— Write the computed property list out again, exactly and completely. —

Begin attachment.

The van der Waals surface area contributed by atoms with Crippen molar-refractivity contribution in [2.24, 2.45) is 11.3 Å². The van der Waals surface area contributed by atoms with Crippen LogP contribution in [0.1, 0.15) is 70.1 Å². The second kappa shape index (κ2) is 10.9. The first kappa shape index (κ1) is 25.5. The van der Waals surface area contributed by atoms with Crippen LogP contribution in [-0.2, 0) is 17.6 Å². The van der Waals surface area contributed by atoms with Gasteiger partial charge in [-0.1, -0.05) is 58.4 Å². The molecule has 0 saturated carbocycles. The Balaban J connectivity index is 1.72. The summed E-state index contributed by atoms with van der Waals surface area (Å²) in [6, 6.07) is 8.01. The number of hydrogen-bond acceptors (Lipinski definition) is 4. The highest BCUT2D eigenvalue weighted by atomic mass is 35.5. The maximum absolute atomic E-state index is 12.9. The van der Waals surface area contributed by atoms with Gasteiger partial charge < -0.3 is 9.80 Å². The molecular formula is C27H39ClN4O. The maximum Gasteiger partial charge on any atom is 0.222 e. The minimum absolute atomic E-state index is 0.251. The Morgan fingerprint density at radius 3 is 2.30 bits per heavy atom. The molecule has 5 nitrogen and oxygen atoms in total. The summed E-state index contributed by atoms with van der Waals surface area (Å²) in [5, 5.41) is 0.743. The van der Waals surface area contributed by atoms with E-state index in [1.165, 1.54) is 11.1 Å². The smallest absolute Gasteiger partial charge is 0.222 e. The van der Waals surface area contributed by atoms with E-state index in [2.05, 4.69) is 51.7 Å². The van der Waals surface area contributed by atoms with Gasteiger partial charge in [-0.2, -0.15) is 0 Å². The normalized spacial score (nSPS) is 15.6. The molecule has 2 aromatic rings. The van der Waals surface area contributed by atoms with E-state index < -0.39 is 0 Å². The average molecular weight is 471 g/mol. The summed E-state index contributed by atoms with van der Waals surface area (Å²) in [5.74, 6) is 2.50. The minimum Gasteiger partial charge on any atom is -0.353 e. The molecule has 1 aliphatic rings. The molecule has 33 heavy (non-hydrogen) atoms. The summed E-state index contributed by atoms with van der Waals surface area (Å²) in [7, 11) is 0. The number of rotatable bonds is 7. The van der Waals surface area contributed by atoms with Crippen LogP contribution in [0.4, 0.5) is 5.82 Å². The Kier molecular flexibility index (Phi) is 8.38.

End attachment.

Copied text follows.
The van der Waals surface area contributed by atoms with Crippen molar-refractivity contribution in [2.24, 2.45) is 11.3 Å². The van der Waals surface area contributed by atoms with Crippen LogP contribution in [0.1, 0.15) is 70.1 Å². The second kappa shape index (κ2) is 10.9. The first kappa shape index (κ1) is 25.5. The van der Waals surface area contributed by atoms with Crippen LogP contribution in [-0.2, 0) is 17.6 Å². The van der Waals surface area contributed by atoms with Gasteiger partial charge in [-0.1, -0.05) is 58.4 Å². The molecule has 0 saturated carbocycles. The Balaban J connectivity index is 1.72. The summed E-state index contributed by atoms with van der Waals surface area (Å²) in [6, 6.07) is 8.01. The number of hydrogen-bond acceptors (Lipinski definition) is 4. The highest BCUT2D eigenvalue weighted by atomic mass is 35.5. The maximum absolute atomic E-state index is 12.9. The van der Waals surface area contributed by atoms with Gasteiger partial charge < -0.3 is 9.80 Å². The molecular formula is C27H39ClN4O. The maximum Gasteiger partial charge on any atom is 0.222 e. The minimum absolute atomic E-state index is 0.251. The Morgan fingerprint density at radius 3 is 2.30 bits per heavy atom. The molecule has 5 nitrogen and oxygen atoms in total. The summed E-state index contributed by atoms with van der Waals surface area (Å²) in [5, 5.41) is 0.743. The van der Waals surface area contributed by atoms with E-state index in [1.165, 1.54) is 11.1 Å². The smallest absolute Gasteiger partial charge is 0.222 e. The van der Waals surface area contributed by atoms with E-state index in [2.05, 4.69) is 51.7 Å². The van der Waals surface area contributed by atoms with Gasteiger partial charge in [-0.2, -0.15) is 0 Å². The normalized spacial score (nSPS) is 15.6. The molecule has 2 aromatic rings. The van der Waals surface area contributed by atoms with E-state index < -0.39 is 0 Å². The average molecular weight is 471 g/mol. The summed E-state index contributed by atoms with van der Waals surface area (Å²) in [5.74, 6) is 2.50. The minimum Gasteiger partial charge on any atom is -0.353 e. The molecule has 1 aliphatic rings. The molecule has 33 heavy (non-hydrogen) atoms. The summed E-state index contributed by atoms with van der Waals surface area (Å²) in [7, 11) is 0. The number of rotatable bonds is 7. The van der Waals surface area contributed by atoms with Crippen LogP contribution in [0.4, 0.5) is 5.82 Å². The Kier molecular flexibility index (Phi) is 8.38.